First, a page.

I have an admission to make that might seem paradoxical, coming from a preservationist: I am guilty of liking graffiti. I would never say so without exception or qualification, and I’ll state for the record that I don’t advocate graffiti, and I abhor the reckless use of historic buildings as spray-paint canvases…but in certain rare cases, as I’ve previously mentioned, I just can’t help but find it appealing. From 2007 to 2008, a time when Banksy’s bravado was reaching new heights of popularity, I was living outside of London. While there was plenty else to occupy my eyes in my favorite city, I remember the thrill of turning down a new street and finding another one of his recognizable rats. Equally provocative was the narrative that arose as state authorities and the public were cornered into the role of street art curators, and graffiti, so often the bane of preservationists, became the object of preservation itself.
Banksy echoes many other graffiti artists when he explains that much of the thrill of his work stems from its illegality. In his own words, “You could stick all my shit in Tate Modern and have an opening with Tony Blair and Kate Moss on rollerblades handing out vol-au-vents and it wouldn’t be as exciting as when you go out and you paint something big where you shouldn’t do.” He has called himself an “art terrorist,” and some property owners and residents feel accordingly victimized when graffiti appears in their communities. Various state authorities categorize graffiti as a quality of life crime, an environmental crime, and an antisocial behavior. Graffiti is blamed for reducing property values, causing community members, tourists, and retail customers to feel unsafe, reducing the enjoyment of public spaces, and, if not quickly removed from an area, encouraging more graffiti to be added there.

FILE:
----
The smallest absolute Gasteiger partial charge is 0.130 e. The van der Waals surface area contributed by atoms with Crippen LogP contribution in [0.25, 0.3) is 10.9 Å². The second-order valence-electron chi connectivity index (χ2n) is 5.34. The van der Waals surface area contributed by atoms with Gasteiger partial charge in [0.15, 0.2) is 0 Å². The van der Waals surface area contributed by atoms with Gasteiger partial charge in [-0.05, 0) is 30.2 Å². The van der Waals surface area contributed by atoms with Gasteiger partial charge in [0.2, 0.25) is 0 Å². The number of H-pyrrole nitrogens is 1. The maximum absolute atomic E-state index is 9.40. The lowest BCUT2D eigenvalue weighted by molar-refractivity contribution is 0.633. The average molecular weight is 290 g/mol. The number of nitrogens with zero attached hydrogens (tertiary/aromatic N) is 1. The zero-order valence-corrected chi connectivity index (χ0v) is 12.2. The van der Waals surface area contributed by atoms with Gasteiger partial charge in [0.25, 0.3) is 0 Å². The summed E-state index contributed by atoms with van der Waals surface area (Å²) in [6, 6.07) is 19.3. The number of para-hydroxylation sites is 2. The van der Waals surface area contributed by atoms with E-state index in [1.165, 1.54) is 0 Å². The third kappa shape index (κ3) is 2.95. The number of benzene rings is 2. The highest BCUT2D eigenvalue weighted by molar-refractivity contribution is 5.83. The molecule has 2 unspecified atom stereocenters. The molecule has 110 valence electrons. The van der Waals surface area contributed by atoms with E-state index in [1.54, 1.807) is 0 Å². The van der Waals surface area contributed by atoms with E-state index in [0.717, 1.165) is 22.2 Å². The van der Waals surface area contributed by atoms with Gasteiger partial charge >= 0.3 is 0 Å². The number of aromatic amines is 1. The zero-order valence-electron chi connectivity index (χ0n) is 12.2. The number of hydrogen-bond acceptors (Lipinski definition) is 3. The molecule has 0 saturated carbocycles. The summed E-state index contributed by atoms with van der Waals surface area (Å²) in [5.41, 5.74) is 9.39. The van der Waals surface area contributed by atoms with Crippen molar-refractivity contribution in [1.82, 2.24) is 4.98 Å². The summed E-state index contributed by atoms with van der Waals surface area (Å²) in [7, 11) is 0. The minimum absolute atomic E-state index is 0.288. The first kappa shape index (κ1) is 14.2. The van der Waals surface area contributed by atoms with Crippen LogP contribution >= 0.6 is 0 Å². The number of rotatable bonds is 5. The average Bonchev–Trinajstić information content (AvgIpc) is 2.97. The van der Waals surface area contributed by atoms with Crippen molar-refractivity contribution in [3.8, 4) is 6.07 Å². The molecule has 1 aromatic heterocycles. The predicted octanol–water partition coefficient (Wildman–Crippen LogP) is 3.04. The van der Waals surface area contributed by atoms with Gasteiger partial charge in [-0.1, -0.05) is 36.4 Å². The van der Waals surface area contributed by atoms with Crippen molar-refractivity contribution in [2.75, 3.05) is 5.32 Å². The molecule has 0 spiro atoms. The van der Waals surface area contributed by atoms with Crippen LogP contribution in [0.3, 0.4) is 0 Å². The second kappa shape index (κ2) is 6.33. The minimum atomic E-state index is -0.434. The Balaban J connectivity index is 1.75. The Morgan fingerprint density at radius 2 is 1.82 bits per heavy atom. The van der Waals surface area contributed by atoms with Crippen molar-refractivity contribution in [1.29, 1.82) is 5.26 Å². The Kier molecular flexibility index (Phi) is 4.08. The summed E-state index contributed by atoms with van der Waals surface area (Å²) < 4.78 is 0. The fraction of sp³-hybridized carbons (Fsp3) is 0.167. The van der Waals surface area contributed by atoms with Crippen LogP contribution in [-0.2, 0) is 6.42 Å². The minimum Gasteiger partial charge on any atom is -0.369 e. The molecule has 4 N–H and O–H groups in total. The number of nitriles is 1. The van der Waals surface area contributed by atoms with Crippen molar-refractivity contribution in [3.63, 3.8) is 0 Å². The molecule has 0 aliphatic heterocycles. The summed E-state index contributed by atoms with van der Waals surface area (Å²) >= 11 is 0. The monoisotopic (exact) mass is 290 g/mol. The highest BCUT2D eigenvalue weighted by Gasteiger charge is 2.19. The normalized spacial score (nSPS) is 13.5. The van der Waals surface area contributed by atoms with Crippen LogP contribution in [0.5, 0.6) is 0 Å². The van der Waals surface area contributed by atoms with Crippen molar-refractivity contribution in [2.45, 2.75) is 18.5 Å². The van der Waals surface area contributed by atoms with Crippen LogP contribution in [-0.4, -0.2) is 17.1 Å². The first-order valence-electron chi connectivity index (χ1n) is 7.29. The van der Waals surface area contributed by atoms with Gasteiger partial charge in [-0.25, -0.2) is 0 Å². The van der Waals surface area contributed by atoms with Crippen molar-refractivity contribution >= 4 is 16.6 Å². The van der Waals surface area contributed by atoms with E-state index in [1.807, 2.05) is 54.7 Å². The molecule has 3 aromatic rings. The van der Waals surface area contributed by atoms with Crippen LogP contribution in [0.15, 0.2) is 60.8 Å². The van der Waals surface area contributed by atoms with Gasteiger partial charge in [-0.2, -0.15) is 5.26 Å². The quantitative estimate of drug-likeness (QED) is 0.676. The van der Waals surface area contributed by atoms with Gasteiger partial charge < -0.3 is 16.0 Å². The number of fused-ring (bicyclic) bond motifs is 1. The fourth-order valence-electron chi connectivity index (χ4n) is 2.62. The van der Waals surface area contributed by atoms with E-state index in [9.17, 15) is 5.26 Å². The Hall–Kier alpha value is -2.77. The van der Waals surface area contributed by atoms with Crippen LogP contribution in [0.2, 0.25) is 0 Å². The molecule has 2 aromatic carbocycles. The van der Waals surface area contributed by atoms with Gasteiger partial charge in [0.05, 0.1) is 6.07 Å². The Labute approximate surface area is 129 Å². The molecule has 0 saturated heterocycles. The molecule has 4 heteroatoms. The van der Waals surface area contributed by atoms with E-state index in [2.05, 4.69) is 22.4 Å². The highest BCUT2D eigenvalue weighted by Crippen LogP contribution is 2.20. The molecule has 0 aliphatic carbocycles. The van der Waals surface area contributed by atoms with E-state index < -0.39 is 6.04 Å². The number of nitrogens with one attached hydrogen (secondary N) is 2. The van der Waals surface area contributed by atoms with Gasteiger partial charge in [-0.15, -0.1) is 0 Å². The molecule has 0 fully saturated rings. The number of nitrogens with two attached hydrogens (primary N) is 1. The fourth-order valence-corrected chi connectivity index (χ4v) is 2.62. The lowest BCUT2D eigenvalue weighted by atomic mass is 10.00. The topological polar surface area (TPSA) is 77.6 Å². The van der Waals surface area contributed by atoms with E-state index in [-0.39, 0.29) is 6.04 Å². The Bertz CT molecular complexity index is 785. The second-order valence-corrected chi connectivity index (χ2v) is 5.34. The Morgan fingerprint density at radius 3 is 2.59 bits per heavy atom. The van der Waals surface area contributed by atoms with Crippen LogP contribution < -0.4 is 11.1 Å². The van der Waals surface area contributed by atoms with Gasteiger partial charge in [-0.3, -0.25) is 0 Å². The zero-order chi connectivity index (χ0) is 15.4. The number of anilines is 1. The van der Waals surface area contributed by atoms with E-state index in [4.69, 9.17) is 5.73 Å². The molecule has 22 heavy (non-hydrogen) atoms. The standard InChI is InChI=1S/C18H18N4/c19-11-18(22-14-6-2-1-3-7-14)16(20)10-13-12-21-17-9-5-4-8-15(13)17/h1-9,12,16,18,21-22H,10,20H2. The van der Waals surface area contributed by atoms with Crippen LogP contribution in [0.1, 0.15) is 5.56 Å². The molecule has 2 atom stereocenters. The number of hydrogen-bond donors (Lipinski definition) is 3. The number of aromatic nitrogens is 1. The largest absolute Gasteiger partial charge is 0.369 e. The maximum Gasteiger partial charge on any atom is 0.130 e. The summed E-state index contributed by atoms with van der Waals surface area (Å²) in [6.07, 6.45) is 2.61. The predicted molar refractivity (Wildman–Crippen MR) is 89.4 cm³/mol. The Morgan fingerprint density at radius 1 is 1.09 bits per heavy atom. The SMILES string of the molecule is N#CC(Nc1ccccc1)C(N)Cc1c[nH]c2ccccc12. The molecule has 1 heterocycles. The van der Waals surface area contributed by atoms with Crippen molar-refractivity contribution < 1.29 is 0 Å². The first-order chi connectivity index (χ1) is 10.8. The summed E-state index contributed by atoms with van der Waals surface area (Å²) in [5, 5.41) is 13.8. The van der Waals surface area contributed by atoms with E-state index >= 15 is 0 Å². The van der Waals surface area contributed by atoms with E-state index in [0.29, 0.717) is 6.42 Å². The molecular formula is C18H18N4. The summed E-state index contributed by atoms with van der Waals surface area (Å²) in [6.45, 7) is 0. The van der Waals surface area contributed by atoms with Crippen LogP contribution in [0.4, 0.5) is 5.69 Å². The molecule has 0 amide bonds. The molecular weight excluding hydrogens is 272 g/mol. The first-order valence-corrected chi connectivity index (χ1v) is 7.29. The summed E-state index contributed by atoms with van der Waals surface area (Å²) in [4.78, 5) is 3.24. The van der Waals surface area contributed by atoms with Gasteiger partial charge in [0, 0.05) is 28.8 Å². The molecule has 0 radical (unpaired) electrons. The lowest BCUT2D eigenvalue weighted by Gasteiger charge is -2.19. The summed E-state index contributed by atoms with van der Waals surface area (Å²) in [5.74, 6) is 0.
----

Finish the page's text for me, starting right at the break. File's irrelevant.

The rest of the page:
In London, graffiti is linked with rubbish as the target of clean street initiatives. It is frequently described by state authorities as “unsightly,” as it is “a sign of a neglected neighbourhood and is associated with increased levels of crime and the fear of crime.” According to the Council of the London borough of Southwark, “Graffiti is vandalism and it’s become a really expensive problem. Removing graffiti costs the UK over £1 billion a year. We and other agencies have to remove graffiti from walls, street furniture, telephone boxes, bus shelters, monuments and even gravestones.” Countering graffiti is the responsibility of individual boroughs, and each has its own policy regarding graffiti removal. In addition to removing graffiti from public spaces and council-owned property, many boroughs provide free removal from business and residential properties, in some cases only when the graffiti is visible from a street. The amount of time in which a request for graffiti removal will be answered varies for different boroughs, but one commonality is that response time decreases significantly for graffiti that is deemed “racist or offensive.” Some boroughs are particularly severe in setting forth their stances on graffiti. Merton Council, for example, states that “Graffiti is an eyesore that nobody in the borough wants to see. It is also criminal damage and we are determined to stop it.” Merton is a founding member of South West Action Against Graffiti, or SWAAG, which is “a group of southwest London councils who, along with the police, are determined to fight graffiti on all fronts.” The Council of Barking and Dagenham, another member of SWAAG, warns that “graffiti is often the first element in a spiral of decline” and declares that “its artistic merits are irrelevant. It represents one group of people imposing themselves on everyone else and as such is a form of pollution, like people playing loud music.”